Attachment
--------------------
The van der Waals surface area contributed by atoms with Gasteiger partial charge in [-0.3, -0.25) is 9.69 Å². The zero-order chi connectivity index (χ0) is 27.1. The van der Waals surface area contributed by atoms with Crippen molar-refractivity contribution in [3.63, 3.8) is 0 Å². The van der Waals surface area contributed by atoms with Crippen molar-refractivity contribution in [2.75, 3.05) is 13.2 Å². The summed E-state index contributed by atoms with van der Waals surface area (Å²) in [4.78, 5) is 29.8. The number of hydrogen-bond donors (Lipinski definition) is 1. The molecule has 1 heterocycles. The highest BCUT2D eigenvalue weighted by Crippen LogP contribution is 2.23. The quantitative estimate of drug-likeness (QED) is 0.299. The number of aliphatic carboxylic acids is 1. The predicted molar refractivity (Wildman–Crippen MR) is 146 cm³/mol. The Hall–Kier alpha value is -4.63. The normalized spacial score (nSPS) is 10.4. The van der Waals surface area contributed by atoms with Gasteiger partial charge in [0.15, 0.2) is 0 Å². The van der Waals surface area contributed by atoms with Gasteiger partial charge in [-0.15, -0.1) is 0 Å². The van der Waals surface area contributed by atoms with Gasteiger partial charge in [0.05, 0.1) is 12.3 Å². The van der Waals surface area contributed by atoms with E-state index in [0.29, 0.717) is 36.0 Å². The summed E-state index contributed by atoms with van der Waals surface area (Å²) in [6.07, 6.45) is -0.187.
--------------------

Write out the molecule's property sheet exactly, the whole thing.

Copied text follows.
The van der Waals surface area contributed by atoms with Gasteiger partial charge in [-0.3, -0.25) is 9.69 Å². The zero-order chi connectivity index (χ0) is 27.1. The van der Waals surface area contributed by atoms with Crippen molar-refractivity contribution in [3.63, 3.8) is 0 Å². The van der Waals surface area contributed by atoms with Crippen molar-refractivity contribution in [2.75, 3.05) is 13.2 Å². The summed E-state index contributed by atoms with van der Waals surface area (Å²) in [4.78, 5) is 29.8. The number of hydrogen-bond donors (Lipinski definition) is 1. The molecule has 1 heterocycles. The highest BCUT2D eigenvalue weighted by Crippen LogP contribution is 2.23. The quantitative estimate of drug-likeness (QED) is 0.299. The number of aliphatic carboxylic acids is 1. The predicted molar refractivity (Wildman–Crippen MR) is 146 cm³/mol. The Hall–Kier alpha value is -4.63. The normalized spacial score (nSPS) is 10.4. The van der Waals surface area contributed by atoms with Gasteiger partial charge in [0.15, 0.2) is 0 Å². The van der Waals surface area contributed by atoms with Gasteiger partial charge in [-0.15, -0.1) is 0 Å². The van der Waals surface area contributed by atoms with Gasteiger partial charge in [0.05, 0.1) is 12.3 Å². The van der Waals surface area contributed by atoms with E-state index in [0.29, 0.717) is 36.0 Å². The summed E-state index contributed by atoms with van der Waals surface area (Å²) in [6.07, 6.45) is -0.187.